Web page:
Chest pain related to pulmonary disease usually results from involvement of the chest wall or parietal pleura. Nerve fibers are abundant in this area. Pleuritic pain is a common symptom of inflammation of the parietal pleura. It is described as a sharp, stabbing pain that is usually felt during inspiration. It may be localized to one side, and the patient may splint* to avoid the pain. Chapter 14, The Heart, summarizes the important questions to ask a patient complaining of chest pain.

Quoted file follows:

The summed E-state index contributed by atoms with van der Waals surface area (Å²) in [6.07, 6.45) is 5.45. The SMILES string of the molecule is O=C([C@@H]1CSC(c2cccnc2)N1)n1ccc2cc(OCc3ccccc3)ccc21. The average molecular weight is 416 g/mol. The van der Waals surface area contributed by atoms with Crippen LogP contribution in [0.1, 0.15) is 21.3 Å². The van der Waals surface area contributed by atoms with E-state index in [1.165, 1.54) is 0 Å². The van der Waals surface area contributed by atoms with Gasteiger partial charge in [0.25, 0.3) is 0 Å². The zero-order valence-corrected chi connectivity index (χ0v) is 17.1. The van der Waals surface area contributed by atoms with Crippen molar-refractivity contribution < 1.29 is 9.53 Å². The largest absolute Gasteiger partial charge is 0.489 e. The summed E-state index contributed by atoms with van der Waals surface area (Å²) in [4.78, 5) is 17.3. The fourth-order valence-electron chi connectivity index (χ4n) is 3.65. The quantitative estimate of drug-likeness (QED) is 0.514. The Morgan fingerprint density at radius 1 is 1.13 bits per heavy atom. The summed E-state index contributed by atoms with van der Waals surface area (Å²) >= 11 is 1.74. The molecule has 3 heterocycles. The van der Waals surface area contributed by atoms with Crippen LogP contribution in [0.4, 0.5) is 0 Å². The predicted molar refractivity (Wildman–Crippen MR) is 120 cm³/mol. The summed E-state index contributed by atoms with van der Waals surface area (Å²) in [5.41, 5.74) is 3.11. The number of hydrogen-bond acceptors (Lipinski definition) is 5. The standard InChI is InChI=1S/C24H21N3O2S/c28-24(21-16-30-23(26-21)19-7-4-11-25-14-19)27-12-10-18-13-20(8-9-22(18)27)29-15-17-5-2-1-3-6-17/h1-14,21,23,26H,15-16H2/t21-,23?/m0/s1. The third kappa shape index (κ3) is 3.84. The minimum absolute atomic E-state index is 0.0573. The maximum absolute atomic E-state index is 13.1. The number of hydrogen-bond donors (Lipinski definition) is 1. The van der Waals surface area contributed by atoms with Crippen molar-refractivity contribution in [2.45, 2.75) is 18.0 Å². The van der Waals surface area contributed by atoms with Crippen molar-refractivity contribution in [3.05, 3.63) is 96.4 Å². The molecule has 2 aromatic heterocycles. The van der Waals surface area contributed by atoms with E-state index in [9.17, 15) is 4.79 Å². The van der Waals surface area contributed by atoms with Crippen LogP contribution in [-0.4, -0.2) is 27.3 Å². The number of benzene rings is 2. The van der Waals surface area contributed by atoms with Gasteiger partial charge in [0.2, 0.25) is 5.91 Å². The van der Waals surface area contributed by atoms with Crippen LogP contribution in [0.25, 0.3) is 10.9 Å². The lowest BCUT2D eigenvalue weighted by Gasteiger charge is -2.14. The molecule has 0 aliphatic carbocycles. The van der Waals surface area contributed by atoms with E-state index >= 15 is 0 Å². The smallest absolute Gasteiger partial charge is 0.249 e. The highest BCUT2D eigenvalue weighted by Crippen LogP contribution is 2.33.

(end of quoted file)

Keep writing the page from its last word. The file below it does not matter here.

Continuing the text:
Acute dilatation of the main pulmonary artery may also produce a sensation of dull pressure, often indistinguishable from angina pectoris. This results from nerve endings responding to the stretch on the main pulmonary artery.
Although chest pain occurs in pulmonary disease, chest pain is the cardinal symptom of cardiac disease and is discussed more completely in Chapter 14, The Heart.
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